Revolutionary Brain Implant Restores Hand Movement In Quadriplegic Patient

For many, paralysis or limb loss is a lifelong burden, and scientists across the world have been working around the clock to restore movement to these unfortunate few. Now, a new Nature study showcases what is not just a step but a leap forward in medical science.

A young man, who became a quadriplegic during a diving accident, is today able to grasp objects and even play video games using his own hand and fingers, after a novel device was surgically inserted into his brain. This remarkable breakthrough, spearheaded by researchers at The Ohio State University (OSU) Wexner Medical Center, promises to revolutionize the way paralysis is treated in the future.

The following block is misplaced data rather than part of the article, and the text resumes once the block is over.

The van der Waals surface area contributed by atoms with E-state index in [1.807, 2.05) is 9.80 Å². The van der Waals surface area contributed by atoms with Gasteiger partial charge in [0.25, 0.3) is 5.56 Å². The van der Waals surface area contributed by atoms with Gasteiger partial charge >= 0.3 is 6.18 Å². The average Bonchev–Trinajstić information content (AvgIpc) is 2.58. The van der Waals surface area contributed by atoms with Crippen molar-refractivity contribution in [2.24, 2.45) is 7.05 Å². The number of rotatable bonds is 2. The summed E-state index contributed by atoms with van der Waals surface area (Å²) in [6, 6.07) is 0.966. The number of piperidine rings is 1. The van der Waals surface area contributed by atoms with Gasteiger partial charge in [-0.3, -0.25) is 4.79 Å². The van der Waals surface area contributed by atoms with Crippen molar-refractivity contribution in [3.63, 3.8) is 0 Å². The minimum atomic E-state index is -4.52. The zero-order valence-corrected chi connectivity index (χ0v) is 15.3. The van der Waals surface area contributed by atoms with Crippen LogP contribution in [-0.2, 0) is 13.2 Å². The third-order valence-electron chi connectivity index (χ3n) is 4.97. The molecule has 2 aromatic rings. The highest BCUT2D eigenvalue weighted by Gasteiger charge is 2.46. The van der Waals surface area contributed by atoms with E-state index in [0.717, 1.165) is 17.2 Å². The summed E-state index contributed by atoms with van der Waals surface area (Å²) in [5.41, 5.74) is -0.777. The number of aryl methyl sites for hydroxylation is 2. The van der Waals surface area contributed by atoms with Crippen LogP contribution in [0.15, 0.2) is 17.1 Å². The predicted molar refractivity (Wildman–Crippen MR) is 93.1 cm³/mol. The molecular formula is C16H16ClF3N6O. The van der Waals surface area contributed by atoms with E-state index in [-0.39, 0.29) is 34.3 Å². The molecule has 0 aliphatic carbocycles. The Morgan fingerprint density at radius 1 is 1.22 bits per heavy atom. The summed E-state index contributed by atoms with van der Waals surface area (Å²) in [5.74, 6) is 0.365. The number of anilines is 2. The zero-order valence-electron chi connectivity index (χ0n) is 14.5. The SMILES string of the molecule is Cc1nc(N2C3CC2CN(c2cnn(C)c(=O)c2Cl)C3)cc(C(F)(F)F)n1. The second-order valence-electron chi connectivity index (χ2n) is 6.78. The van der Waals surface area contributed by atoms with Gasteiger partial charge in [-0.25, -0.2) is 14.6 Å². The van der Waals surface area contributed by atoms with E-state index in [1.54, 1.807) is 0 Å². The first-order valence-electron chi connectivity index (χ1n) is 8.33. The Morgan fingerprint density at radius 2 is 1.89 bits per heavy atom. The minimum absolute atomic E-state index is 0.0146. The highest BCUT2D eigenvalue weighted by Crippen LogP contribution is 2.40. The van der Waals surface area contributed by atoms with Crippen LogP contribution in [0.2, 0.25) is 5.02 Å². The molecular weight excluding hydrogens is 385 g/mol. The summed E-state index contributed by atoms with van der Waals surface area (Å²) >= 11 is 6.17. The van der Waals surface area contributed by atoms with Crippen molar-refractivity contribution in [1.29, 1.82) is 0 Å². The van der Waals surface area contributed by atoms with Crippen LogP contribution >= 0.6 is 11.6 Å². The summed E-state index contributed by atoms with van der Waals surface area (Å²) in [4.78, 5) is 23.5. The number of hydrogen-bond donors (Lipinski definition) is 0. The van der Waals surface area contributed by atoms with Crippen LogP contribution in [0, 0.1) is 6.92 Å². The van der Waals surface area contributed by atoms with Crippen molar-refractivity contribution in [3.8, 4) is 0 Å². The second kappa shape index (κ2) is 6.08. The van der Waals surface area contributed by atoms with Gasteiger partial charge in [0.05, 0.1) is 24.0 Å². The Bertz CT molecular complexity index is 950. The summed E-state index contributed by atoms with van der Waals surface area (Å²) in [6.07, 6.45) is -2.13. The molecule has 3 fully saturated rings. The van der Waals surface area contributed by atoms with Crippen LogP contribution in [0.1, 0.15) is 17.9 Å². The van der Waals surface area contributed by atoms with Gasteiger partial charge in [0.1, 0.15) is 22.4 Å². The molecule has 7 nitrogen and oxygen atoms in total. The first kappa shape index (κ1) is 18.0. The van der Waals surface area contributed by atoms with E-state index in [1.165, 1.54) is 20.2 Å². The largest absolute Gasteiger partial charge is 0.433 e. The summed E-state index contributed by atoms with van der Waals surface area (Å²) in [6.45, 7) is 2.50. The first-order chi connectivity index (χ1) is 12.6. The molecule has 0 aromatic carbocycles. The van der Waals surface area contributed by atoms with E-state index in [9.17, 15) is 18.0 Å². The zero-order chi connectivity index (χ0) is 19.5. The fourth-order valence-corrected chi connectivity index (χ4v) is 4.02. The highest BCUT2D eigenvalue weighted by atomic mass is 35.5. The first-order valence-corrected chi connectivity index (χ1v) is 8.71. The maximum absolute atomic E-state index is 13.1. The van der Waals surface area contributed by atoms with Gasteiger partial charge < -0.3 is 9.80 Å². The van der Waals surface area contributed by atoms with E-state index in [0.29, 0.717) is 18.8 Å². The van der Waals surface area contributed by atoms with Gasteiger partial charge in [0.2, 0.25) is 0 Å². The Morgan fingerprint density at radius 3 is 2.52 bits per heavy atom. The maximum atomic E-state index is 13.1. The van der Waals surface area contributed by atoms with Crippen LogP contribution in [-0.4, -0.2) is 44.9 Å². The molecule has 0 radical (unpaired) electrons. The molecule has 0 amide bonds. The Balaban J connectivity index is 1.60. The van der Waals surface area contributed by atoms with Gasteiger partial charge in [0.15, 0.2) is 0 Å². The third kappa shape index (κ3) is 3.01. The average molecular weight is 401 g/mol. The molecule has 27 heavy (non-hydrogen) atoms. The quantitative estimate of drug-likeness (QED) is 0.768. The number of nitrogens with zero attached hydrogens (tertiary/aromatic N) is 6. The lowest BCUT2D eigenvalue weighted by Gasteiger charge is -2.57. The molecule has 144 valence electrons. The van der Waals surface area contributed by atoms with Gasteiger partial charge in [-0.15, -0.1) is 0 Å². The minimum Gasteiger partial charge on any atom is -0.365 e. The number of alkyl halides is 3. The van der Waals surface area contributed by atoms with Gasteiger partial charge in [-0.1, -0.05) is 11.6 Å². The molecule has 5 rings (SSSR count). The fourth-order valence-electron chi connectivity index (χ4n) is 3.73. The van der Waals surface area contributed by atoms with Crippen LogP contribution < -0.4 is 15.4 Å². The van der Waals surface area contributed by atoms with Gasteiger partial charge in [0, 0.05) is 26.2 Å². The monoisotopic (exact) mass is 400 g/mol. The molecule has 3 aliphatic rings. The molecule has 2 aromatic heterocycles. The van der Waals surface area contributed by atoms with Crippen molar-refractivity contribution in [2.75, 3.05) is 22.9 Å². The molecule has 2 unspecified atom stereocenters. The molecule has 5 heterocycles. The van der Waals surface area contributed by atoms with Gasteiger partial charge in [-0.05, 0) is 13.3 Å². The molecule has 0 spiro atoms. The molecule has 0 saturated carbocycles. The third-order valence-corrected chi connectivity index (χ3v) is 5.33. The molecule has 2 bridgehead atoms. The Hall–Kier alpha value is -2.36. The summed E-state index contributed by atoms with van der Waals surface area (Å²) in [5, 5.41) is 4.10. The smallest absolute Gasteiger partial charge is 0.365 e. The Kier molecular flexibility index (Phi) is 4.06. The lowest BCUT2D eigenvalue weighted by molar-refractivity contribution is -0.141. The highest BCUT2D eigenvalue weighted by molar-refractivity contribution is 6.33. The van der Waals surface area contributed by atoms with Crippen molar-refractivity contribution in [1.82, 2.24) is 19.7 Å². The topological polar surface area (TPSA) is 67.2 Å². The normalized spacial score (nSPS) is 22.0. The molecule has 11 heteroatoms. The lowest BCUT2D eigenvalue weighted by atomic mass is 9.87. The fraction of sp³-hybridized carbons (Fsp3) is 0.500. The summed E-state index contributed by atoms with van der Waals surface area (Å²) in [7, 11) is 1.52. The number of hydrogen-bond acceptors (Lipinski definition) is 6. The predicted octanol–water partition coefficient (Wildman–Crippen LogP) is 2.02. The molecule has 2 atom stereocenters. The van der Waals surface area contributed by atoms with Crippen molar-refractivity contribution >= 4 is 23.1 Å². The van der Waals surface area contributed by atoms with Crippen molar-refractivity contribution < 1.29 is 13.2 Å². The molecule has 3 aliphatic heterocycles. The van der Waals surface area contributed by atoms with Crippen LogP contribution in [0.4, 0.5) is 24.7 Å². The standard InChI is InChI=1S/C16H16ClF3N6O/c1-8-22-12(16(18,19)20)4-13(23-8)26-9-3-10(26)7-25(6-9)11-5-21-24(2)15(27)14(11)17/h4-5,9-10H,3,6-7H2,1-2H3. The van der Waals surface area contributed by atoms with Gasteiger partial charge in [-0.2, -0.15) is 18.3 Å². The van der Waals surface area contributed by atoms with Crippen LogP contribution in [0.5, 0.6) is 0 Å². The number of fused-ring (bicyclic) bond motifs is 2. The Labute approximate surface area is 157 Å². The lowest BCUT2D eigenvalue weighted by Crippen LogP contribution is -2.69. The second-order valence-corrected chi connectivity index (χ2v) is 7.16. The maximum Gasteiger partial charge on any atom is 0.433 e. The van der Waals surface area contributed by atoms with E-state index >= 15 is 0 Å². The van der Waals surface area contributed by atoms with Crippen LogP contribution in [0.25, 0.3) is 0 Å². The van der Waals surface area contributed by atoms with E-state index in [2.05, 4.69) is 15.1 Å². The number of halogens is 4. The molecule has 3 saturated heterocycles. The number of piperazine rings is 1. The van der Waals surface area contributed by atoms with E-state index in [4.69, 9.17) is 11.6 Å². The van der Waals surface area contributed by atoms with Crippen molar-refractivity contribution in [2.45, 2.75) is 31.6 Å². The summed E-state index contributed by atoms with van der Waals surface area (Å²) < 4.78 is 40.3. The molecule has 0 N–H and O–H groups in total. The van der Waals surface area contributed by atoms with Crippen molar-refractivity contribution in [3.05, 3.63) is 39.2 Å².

“This is the first technique of its kind,” study co-author Chad Bouton of the New York-based Feinstein Institute for Medical Research told IFLScience. “Neural recordings have been linked back to the body to allow movement in a human.”

The patient, Ian Burkhart, is a 24-year-old quadriplegic from Ohio, whose neural connections between his brain and limbs were severed. This type of paralysis used to be incurable, but as demonstrated just last October, quadriplegia can be partly overcome: Surgeons managed to restore partial functions to patients’ hands and arms by connecting healthy nerves to damaged ones.

by Robin Andrews. Read the full article here.

photo credit: Ian Burkhart demonstrates the technology. Ohio State University/Batelle

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